The parking for the boat ramp behind Edgewater City Hall was completely packed when I arrived at 5:30 a.m. July 9.
Not a surprise since it was opening day of the three-day red snapper season. Capt. Rick Kayholm pulled in right on time and we launched in the darkness along with perhaps 50 other vessels.
Our boat was Rick's 28-footer pushed by two big 225 horse Yamahas. At Ponce Inlet we were driving along five abreast and everyone was amped up with anticipation. On board, aside from Rick and I, were first mate Glen, angler Noel and Capt. Frank.
We all knew we had a long ride to the snapper grounds and on that morning the sea was pretty unforgiving. We were all tossed about on the ride and pleased when Rick throttled down to begin fishing.
First we took up light rods baited with squid to try for bait fish. Right on cue the croakers, grunts and other miscellaneous bottom dwellers began to come up. Once we had enough bait fish, we all dropped our lines 80 feet into the depths of the Atlantic Ocean.
It wasn't long before Frank was on with something large and we all stopped to watch. When Glen put the net under his big 15-pound snapper, we knew this was the beginning of a great day.
As it turned out the first fish of the day would be our best. The action slowed and we could look around in amazement at the number of boats that were sharing space 15 miles out. Rick continued to motor about, watching the fish-finder screen all the while.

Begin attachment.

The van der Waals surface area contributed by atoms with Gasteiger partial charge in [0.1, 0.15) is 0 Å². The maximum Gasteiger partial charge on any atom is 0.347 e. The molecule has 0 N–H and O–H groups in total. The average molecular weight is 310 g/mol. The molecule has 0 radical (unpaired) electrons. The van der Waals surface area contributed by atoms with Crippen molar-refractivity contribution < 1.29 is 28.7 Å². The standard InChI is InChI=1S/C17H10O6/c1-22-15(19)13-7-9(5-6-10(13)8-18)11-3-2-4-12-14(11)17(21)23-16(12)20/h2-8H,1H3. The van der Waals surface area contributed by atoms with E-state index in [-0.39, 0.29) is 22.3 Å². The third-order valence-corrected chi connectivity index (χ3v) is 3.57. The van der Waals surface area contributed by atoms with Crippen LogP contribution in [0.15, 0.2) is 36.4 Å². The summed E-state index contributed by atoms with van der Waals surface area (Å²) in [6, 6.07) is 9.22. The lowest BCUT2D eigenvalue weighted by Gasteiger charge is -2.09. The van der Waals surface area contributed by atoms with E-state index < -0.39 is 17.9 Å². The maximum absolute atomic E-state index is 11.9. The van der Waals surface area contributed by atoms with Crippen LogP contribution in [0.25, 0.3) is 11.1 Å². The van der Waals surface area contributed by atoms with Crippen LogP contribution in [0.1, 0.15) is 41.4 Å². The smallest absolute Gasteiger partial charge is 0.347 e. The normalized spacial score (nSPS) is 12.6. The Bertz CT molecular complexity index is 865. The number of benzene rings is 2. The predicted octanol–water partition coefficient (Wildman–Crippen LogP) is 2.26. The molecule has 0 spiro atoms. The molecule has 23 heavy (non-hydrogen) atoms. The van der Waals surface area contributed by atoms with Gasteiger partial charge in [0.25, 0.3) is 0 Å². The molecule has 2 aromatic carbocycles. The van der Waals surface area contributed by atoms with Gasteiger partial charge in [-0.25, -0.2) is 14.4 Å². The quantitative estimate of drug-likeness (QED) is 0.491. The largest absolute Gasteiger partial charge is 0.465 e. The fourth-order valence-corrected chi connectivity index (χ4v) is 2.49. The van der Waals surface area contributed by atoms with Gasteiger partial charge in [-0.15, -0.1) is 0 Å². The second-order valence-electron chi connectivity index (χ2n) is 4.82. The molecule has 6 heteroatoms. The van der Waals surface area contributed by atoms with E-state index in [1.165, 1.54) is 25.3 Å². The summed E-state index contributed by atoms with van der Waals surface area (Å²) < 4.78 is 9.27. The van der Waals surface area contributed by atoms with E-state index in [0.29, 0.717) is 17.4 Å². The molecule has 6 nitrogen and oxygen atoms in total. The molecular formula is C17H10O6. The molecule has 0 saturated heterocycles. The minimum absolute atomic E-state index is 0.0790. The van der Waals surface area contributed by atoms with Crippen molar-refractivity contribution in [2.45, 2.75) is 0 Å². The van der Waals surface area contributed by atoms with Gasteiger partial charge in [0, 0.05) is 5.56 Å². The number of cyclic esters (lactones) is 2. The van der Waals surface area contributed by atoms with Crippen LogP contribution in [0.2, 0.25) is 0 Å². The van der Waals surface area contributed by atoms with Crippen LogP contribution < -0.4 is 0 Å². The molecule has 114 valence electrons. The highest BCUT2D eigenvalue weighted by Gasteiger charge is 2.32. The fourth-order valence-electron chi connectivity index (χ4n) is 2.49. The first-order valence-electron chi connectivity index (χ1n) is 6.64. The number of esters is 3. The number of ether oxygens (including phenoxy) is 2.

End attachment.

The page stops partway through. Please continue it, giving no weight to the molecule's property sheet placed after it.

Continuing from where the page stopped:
Noel was disappointed to find out his first big catch of the day was a shark and a little later so was I. Still, good fun for the three-foot sharks gave us a good battle. Capt. Frank began to pull up small snapper and so did I. After noon, the ocean finally calmed and the best fishing began. I do mean fishing, and not catching.
Glen broke off on a big snapper and then Noel and then the same thing happened to me.
I was fishing with Capt. Rick's brand new electric reel and having fun trying to figure out the way the thing works. My first experience with something like that. I had my snapper on the electric and just below the surface when the leader gave way.
Now we began to second guess ourselves. All experienced anglers, but we couldn't manage to get one of those big prizes into the boat much to Rick's displeasure. "I'm putting you guys on fish, but I can't catch them for you," he laughed.
He was right. We had lots of chances but mostly failed. I did manage a nice three to four pound black margate snapper and maybe the largest pin fish any of us had ever seen. At the end of the day we all had snapper to take home and had to agree it had been a successful day. The rain storm at the ramp didn't dampen our spirits at all.
To get there on time I had left home at 4:30 a.m. and didn't make it back until 7 p.m. A long day for an old man, but one I wouldn't have missed.
If you want to get in on some of this fun, be it offshore, inshore or fresh water, you can't do better than Capt. Rick. Call Grand Slam fishing charters at (517) 812-8459 to reserve your trip. On this day, the five of us made a memory of a lifetime. You can, too.
Dan Smith has fished the waters of Volusia County for more than 40 years. Email questions and comments to email@example.com. His book, “I Swear the Snook Drowned,” is available for purchase for $10.95 at (386) 441-7793.